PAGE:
INDIANAPOLIS -- Eli Lilly and Company (NYSE: LLY) today notified the University of California, San Diego (UCSD) of its intent to end its contract with the university for the management of the Anti-amyloid Treatment in Asymptomatic Alzheimer's disease (A4) study. The A4 study is a novel clinical trial testing solanezumab in the preclinical stage of Alzheimer's disease in older individuals who have evidence of amyloid in their brains on a PET scan, but do not show symptoms of memory impairment. A4 has been managed by the Alzheimer's Disease Cooperative Study (ADCS) at UCSD. Lilly, the National Institutes of Health (NIH) and multiple philanthropic organizations fund the study.
Dr. Paul Aisen, who had been director of ADCS, and many members of the ADCS staff left UCSD this summer to join the University of Southern California. Both universities are now engaged in legal proceedings related to this matter. During this period, Lilly has been carefully evaluating the best course to ensure the successful continuation and eventual completion of the A4 study.
From the outset of this unfortunate dispute, Lilly has publicly stated that the company's objectives are to maintain the safety of the A4 participants, ensure scientific and data integrity for the study and maintain our obligations as the regulatory sponsor.
After a thorough evaluation of the on-going situation, Lilly has determined that it is in the best interest of the A4 study and its participants to end UCSD's management of the study. The A4 study will continue uninterrupted as the company initiates discussions with the University of Southern California about transitioning management and oversight of the study, while the company will simultaneously work with UCSD on a transition plan.
"Lilly continues to be committed to the continuation and completion of this landmark study," said Phyllis Ferrell, Alzheimer's Platform Leader for Lilly. "We are extremely grateful for the ongoing efforts of the A4 study participants, study investigators and the NIH. We wish to thank UCSD for its work to date and cooperation as the A4 study transitions. Lilly has many ongoing collaborations with researchers at UCSD and within the UC system more broadly, and nothing in our decision concerning the A4 study should be read to reflect any diminished enthusiasm in working with UCSD on these other important projects."
Solanezumab is Lilly's Phase 3 monoclonal antibody being studied as a potential therapy for patients with mild Alzheimer's disease. Solanezumab binds to soluble monomeric forms of amyloid-beta after it is produced, allowing it to be cleared before it clumps together to form beta-amyloid plaques.
About Alzheimer's disease
Alzheimer's disease is a fatal illness that causes progressive decline in memory and other aspects of cognition. It is the most common form of dementia, accounting for 60 to 80 percent of dementia cases.1 There are currently an estimated 44 million people living with dementia worldwide.2 The number of people affected by dementia is expected to be more than 75 million in 2030 and 135 million in 2050.2 Estimates vary, but experts suggest that as many as 5.3 million Americans may have Alzheimer's disease.1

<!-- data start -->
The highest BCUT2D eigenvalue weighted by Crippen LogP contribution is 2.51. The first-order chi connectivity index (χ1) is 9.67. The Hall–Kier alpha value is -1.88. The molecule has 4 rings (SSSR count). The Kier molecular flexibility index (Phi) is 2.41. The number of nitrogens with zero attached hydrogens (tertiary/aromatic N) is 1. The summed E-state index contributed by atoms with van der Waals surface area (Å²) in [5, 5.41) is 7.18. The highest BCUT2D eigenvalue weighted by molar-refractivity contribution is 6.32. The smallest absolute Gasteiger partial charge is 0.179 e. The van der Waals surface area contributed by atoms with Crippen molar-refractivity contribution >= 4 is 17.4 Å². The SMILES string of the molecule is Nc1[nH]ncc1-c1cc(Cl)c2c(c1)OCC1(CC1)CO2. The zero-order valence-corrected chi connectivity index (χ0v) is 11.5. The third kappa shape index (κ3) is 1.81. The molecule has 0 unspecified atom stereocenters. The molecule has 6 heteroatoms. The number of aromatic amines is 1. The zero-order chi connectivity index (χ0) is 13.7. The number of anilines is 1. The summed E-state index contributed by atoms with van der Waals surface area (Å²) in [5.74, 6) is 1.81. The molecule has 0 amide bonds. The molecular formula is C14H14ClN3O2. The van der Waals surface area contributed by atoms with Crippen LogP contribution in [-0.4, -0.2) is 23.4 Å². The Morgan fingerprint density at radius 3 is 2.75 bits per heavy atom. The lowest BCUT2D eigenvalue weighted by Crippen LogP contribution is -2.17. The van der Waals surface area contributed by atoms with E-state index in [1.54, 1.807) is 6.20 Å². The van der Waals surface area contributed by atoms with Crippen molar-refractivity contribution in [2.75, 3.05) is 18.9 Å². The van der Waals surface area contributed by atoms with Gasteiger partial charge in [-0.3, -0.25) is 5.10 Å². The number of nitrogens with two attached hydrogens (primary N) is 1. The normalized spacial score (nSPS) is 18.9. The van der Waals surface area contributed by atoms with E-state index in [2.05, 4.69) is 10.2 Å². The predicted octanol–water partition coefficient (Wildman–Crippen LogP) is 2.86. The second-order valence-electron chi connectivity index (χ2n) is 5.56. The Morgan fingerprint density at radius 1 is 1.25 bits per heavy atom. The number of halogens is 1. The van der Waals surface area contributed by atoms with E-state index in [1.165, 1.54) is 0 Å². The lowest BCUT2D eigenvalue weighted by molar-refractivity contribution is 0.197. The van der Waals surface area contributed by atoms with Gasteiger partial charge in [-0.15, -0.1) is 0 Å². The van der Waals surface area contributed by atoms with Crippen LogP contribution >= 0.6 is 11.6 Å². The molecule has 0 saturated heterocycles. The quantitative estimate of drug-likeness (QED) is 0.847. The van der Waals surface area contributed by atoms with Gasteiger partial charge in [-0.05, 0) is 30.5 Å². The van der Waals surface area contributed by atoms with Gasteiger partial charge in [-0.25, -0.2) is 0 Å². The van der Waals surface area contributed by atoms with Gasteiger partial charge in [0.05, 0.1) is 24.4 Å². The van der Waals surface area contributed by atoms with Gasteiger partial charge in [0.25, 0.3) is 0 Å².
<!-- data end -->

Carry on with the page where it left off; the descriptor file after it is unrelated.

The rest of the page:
About Eli Lilly and Company
Lilly is a global healthcare leader that unites caring with discovery to make life better for people around the world. We were founded more than a century ago by a man committed to creating high-quality medicines that meet real needs, and today we remain true to that mission in all our work. Across the globe, Lilly employees work to discover and bring life-changing medicines to those who need them, improve the understanding and management of disease, and give back to communities through philanthropy and volunteerism. To learn more about Lilly, please visit us at www.lilly.com and newsroom.lilly.com/social-channels.
This press release contains forward-looking statements (as that term is defined in the Private Securities Litigation Reform Act of 1995) about solanezumab as a potential treatment for patients with Alzheimer's disease and reflects Lilly's current belief. However, as with any pharmaceutical product, there are substantial risks and uncertainties in the process of development and commercialization. Among other things, there can be no guarantee that future study results will be consistent with the results to date or that solanezumab will achieve its primary study endpoints or receive regulatory approvals. For further discussion of these and other risks and uncertainties, see Lilly's most recent Form 10-K and Form 10-Q filings with the United States Securities and Exchange Commission. Except as required by law, Lilly undertakes no duty to update forward-looking statements to reflect events after the date of this release.
1 Alzheimer's Association. 2015 Alzheimer's Disease Facts and Figures. Alzheimer's & Dementia 2015;11(3)332+.
2 Alzheimer's Disease International and World Health Organization Dementia Statistics. Available at:http://www.alz.co.uk/research/statistics. Accessed May 27, 2015.
Refer to: Nicole Hebert; [email protected]; 317.701.9984 (Lilly)